NAMA 'leaks' investigators can follow email trail
THE foreign property companies at the centre of a probe into alleged leaks from NAMA are able to track the emails and their movements within the companies' electronic mail systems, the Irish Independent understands.
The preservation of emails is crucial for any investigation either by the National Asset Management Agency or the gardai. The companies which are alleged to have received emails are based overseas, which would have made it difficult to compel them to provide documentary evidence.
A NAMA source said the email trail allows investigators to determine how the information came into their possession and how it was shared within their business.
Officials in NAMA believe that former executive Enda Farrell "cherry-picked" what information to send to whom, depending on what he believed would be of most interest.
NAMA chiefs face an unprecedented grilling next week from TDs over the Enda Farrell case and other issues dogging the agency.
Senior NAMA officials including chief executive Brendan McDonagh and chairman Frank Daly are to appear before the Joint Oireachtas Finance Committee on Tuesday.
The new head of the committee, Ciaran Lynch, confirmed last night that the Farrell case will be raised on Tuesday.
NAMA officials will be publicly questioned for the first time about the alleged theft of valuable information from the agency by Mr Farrell.
He has been questioned by gardai in relation to the allegations and is due back before the Commercial Court next month.
NAMA says some action has been taken to prevent further thefts, but officials are likely to be questioned closely on whether information is now safe.
"You can take it as read that they have looked at everything that has emerged from this to see how they can tighten it and improve it," the source said.
"There's a balance to be struck between being able to operate normally and being able to have appropriate security."
There is no bar on committee members raising the Enda Farrell case, even if it is already before the courts, he said.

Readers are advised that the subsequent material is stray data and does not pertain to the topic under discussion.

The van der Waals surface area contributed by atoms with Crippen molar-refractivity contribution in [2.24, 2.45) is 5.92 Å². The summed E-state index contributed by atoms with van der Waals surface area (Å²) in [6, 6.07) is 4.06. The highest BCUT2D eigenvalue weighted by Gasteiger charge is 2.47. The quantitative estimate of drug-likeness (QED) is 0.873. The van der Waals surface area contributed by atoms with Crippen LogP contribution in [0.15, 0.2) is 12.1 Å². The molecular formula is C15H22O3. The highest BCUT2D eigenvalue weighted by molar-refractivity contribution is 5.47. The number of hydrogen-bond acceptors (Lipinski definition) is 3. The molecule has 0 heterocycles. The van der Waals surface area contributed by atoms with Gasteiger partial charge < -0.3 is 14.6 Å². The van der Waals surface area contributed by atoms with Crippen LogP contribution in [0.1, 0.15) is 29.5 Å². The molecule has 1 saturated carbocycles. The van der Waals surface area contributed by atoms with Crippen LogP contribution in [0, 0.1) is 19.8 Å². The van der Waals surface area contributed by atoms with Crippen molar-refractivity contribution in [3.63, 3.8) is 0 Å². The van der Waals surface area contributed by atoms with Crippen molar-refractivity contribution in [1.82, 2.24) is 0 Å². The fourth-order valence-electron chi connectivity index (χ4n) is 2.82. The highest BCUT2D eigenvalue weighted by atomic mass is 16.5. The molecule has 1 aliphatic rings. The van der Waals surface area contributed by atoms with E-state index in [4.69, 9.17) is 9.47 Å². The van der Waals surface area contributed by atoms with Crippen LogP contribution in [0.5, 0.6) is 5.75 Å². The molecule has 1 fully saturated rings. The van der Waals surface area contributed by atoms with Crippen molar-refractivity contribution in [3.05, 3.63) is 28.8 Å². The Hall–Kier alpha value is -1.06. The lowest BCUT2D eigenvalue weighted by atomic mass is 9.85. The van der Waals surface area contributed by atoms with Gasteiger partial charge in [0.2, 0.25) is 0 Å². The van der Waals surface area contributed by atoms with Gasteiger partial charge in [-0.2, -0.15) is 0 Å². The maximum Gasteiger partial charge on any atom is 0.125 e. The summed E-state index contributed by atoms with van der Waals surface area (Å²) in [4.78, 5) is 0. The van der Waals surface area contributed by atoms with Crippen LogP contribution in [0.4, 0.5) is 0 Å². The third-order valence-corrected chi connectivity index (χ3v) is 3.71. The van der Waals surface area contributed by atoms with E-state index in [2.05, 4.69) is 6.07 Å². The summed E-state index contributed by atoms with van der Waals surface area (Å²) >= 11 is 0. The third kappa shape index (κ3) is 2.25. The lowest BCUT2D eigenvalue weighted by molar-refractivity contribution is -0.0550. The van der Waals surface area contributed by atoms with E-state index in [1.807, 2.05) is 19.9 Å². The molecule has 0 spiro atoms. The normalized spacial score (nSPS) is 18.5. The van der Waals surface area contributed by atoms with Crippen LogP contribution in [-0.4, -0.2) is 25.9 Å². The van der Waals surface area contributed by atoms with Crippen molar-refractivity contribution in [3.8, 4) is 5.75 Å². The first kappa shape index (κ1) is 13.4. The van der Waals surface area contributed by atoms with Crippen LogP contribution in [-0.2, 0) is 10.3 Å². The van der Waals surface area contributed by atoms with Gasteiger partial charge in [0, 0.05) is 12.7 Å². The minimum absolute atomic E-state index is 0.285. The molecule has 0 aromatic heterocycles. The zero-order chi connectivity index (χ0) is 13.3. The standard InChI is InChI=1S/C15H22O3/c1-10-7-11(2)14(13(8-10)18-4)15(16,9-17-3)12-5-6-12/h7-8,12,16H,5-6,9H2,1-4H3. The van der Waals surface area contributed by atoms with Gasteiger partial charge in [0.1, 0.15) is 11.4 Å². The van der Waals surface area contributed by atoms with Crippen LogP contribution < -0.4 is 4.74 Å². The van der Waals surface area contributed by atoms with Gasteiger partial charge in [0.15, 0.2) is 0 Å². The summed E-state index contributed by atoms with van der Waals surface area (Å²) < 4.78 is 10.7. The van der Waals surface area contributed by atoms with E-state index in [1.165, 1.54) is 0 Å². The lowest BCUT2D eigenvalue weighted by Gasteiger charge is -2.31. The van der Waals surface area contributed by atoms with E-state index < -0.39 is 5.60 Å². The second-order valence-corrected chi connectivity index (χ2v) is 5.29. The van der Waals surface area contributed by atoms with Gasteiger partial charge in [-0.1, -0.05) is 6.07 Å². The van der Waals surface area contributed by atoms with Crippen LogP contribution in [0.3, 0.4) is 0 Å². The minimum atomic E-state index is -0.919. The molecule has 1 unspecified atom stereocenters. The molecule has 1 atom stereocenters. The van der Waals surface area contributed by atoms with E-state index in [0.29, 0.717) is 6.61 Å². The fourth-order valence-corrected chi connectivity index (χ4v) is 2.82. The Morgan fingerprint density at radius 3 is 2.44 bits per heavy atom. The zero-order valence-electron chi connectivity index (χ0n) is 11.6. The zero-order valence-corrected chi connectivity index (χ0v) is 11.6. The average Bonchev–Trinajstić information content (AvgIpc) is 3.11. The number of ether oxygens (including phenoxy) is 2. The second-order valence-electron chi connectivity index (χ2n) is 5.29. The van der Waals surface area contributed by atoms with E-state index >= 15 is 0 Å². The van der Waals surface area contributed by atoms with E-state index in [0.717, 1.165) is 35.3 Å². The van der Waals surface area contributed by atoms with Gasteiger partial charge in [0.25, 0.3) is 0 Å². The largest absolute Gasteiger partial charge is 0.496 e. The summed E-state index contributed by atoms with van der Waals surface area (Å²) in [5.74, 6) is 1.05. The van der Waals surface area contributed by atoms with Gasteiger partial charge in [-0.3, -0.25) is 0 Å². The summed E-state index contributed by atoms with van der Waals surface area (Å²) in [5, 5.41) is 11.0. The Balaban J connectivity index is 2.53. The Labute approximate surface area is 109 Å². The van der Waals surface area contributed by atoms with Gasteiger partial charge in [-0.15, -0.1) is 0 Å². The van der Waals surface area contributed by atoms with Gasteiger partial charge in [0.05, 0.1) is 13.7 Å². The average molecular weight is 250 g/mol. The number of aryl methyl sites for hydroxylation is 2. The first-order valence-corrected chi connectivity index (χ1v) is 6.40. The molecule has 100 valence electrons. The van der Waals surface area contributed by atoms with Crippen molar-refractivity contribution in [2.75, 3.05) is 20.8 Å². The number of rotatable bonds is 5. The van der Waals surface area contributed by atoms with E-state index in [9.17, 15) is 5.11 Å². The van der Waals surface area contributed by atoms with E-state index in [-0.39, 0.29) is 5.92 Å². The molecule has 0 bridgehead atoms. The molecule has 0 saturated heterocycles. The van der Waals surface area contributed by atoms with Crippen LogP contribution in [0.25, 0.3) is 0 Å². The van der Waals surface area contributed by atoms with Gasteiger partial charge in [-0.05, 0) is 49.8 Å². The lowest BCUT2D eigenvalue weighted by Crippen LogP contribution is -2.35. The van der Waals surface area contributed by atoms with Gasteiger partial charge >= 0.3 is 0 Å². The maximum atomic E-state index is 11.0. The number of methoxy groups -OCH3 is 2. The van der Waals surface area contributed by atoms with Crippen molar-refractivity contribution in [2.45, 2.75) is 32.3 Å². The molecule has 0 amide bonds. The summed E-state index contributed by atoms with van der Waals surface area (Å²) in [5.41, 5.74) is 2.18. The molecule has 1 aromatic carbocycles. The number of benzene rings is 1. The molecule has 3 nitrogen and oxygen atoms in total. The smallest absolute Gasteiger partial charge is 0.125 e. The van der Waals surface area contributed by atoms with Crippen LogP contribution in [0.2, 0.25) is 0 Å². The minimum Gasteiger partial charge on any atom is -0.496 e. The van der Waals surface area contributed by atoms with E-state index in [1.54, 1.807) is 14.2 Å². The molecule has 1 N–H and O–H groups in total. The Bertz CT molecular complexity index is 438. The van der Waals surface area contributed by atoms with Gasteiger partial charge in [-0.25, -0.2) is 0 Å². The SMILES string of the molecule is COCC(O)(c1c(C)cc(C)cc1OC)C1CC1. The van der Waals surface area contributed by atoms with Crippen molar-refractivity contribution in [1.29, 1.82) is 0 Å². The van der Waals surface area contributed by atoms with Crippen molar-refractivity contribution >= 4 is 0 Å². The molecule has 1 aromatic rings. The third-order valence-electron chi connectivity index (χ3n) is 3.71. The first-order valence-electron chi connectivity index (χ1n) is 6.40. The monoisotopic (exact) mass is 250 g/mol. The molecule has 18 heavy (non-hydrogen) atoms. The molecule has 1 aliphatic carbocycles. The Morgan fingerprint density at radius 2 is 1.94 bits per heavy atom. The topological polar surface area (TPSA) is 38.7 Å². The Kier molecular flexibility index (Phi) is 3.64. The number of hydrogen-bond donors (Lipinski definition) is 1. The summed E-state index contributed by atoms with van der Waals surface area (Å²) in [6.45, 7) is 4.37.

"This is an ongoing saga that raises questions around internal governance at NAMA," he told the Irish Independent.
Members of the committee will want to know if the alleged sending of highly sensitive emails was an isolated case, he said, and will ask what NAMA needs to do to ensure it does not happen again.
While there are rules in place to restrict individual TDs' access to NAMA, none of that applies when it comes to committee level, he said.
The questioning comes after it was alleged in court that Mr Farrell sent information to international investment companies involved in scouring the globe for distressed property markets while he was employed by NAMA as a mid-level executive.
The agency claimed in a Commercial Court case that information about loans and the ownership of properties supporting those loans was unlawfully deployed in the commer- cial property market.
NAMA is conducting its own internal investigation into the alleged loss of highly sensitive information about loans and property controlled by the agency.
TDs at next week's hearing are also understood to be concerned by NAMA's reluctance to be subject to the same Freedom of Information rules that apply to other state agencies.
In July, NAMA appealed to the High Court against a ruling that it should be subject to Freedom of Information requests.
That ruling was made by the Commissioner for Environmental Information more than a year ago, when Emily O'Reilly decided the agency should be forced to be more open under environmental freedom of information rules.
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